Archive for June, 2010
Friday, June 11th, 2010
Last week’s employment numbers were worrying; this week the indication seems that maybe jobs are increasing. Next week will tell us more and the week after that some more.
Suddenly the market seems to be extra jittery about these numbers, and triple digit moves in the Dow Jones are a nearly daily occurrence. Why the sudden panic?
After a monumental depletion of inventory in our economy, with “nothing left on the shelves” so to speak, the U.S. economy has benefitted from a significant inventory rebuilding. It has added meaningfully to GDP over the last two quarters.
Now comes the moment of truth – will the consumer maintain the pace of acceleration in spending or are we entering a period of economic slowdown, incurring fears of a possible W shape to the economy (down, up and then down again before really getting back on track).
Retail investors, who have been guarded in their return to the markets over the last 18 months, appear spooked by the recent volatility as indicated by the significant redemptions in mutual funds. And they have reason to be, despite some really good news.
Here’s the good news:
Corporate balance sheets for American companies are in great shape. Continued productivity gains are enhancing companies’ cash flow and profits.
Earnings growth will be excellent this year and most likely again next year.
To the extent that the stock prices reflect profits and the trend in earnings, the market’s correction we have been experiencing over the last month provides a good opportunity for long term investors.
So what is the problem?
The problem lies in the vast middle of our economy – those small to medium sized companies that are not publicly traded, companies which cannot get the access to capital as large companies can. Without their participation in the recovery, unemployment will stay unacceptably high, because those are the companies that make most of the new hires.
In addition, State and local governments are being forced to make cut-backs because, unlike the private sector, their balance sheets are in bad shape and their cash flow is negative.
And to top it off, the economic stimulus program is going to be winding down just as Federal taxes take a giant step up.
I don’t believe these negative forces will result in another recession, but I am sure they will dampen demand at the margin. And the markets do not like uncertainty.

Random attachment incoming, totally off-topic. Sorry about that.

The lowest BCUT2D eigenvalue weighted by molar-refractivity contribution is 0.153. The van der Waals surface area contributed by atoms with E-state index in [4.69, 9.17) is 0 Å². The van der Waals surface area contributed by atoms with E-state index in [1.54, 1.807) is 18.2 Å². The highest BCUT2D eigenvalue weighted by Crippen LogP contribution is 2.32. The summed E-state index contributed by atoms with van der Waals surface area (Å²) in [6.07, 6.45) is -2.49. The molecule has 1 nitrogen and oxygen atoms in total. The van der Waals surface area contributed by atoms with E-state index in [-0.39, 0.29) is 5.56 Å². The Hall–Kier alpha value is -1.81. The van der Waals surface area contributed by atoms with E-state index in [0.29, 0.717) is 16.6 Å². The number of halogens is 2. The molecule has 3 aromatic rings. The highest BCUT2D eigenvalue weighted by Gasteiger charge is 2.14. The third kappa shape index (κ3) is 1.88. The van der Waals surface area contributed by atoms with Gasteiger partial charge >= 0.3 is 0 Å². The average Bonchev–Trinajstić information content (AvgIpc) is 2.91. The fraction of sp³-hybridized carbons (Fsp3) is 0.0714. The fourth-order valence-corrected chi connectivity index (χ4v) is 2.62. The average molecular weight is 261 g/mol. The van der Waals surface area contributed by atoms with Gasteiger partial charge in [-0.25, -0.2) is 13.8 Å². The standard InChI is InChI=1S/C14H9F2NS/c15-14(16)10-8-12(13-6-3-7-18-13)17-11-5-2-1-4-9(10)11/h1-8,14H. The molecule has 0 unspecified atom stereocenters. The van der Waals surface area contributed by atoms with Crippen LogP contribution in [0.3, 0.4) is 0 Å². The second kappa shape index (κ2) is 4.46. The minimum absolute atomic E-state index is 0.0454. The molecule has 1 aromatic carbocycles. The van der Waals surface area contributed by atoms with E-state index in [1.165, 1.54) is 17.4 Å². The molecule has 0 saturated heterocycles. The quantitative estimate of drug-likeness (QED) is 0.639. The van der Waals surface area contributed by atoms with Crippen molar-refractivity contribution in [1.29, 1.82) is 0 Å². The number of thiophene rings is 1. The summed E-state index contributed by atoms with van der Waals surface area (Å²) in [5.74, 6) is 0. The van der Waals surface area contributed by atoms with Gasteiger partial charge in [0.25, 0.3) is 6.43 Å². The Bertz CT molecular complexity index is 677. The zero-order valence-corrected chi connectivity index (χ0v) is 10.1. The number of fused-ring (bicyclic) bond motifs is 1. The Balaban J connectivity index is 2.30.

But relative to where the economy and the financial system stood only 18 months ago, this is heaven. From my standpoint, that means that panic selling is an opportunity to buy stocks. I think we may have quite a few of those opportunities over the next few quarters.
Saturday, June 5th, 2010
Wednesday, June 2nd, 2010
For the last six months or so, the economic news in the US has been pretty good. Productivity has soared and most of the economic reports have been going in the right direction, producing a recovery that is not stellar but better than what we had. Given that fact that the real estate market remains in crisis mode, with the supply/demand characteristics indicating a long and painful restructuring, the rest of the economy has put in a pretty good showing.
But lurking in the background have been a number of issues that eventually would come to the fore. Primary among them were (1) the end of the one time home-buyer tax credit, (2) the wind-down of the Government stimulus program, (3) significant Federal tax increases, and (4) increased belt tightening by state and local governments.
Now the fiscal crisis in Europe threatens to add a new dimension to thwart the economic recovery in this country. The dollar’s strength – or better said, the Euro’s weakness – has been so precipitous that it could jeopardize the ability of the U.S. to improve its own trade deficit. Euro-sclerosis has long impeded job creation, as the non-profit Government sector of the economy has been the primary source of job growth for much of the area. It is almost inevitable that the Governments of most of the European Union countries will be forced to lay off workers, to cut back on far too generous benefits and to engage in years of belt tightening. That will not be good for economic growth.
It is too early to tell how much of an impact Europe’s woes will have on our economy here in the U.S., but for sure the impact will not be positive.
This week will bring a number of early indications of the trend in the recovery on the home-front – jobs, home sales, productivity and construction. They will start to tell the story, but it will unfold slowly.
The recovery looks as though it may be turning into some sort of W.